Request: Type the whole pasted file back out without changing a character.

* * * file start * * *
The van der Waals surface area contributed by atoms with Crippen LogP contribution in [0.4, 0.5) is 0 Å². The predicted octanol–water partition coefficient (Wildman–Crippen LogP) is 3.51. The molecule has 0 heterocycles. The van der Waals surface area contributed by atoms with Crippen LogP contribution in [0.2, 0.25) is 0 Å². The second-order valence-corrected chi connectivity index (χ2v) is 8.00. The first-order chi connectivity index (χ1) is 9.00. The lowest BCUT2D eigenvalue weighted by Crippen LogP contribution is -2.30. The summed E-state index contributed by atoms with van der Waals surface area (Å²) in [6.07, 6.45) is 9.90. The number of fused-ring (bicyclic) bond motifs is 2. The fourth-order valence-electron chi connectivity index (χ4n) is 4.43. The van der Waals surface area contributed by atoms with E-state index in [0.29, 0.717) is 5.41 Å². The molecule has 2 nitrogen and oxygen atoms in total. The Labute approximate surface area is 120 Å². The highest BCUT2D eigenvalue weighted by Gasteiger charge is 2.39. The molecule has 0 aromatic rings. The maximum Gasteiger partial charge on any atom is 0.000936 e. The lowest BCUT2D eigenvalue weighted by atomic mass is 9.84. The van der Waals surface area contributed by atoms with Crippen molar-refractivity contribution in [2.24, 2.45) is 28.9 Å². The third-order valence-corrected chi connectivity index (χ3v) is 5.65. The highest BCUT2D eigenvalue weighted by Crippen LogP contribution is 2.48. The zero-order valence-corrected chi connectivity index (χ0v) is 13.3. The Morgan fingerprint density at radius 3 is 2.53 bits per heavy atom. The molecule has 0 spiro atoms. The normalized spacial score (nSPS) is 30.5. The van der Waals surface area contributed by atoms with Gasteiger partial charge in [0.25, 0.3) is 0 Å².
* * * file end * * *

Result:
The van der Waals surface area contributed by atoms with Crippen LogP contribution in [0.4, 0.5) is 0 Å². The predicted octanol–water partition coefficient (Wildman–Crippen LogP) is 3.51. The molecule has 0 heterocycles. The van der Waals surface area contributed by atoms with Crippen LogP contribution in [0.2, 0.25) is 0 Å². The second-order valence-corrected chi connectivity index (χ2v) is 8.00. The first-order chi connectivity index (χ1) is 9.00. The lowest BCUT2D eigenvalue weighted by Crippen LogP contribution is -2.30. The summed E-state index contributed by atoms with van der Waals surface area (Å²) in [6.07, 6.45) is 9.90. The number of fused-ring (bicyclic) bond motifs is 2. The fourth-order valence-electron chi connectivity index (χ4n) is 4.43. The van der Waals surface area contributed by atoms with E-state index in [0.29, 0.717) is 5.41 Å². The molecule has 2 nitrogen and oxygen atoms in total. The Labute approximate surface area is 120 Å². The highest BCUT2D eigenvalue weighted by Gasteiger charge is 2.39. The molecule has 0 aromatic rings. The maximum Gasteiger partial charge on any atom is 0.000936 e. The lowest BCUT2D eigenvalue weighted by atomic mass is 9.84. The van der Waals surface area contributed by atoms with Crippen molar-refractivity contribution in [2.24, 2.45) is 28.9 Å². The third-order valence-corrected chi connectivity index (χ3v) is 5.65. The highest BCUT2D eigenvalue weighted by Crippen LogP contribution is 2.48. The zero-order valence-corrected chi connectivity index (χ0v) is 13.3. The Morgan fingerprint density at radius 3 is 2.53 bits per heavy atom. The molecule has 0 spiro atoms. The normalized spacial score (nSPS) is 30.5. The van der Waals surface area contributed by atoms with Gasteiger partial charge in [0.25, 0.3) is 0 Å².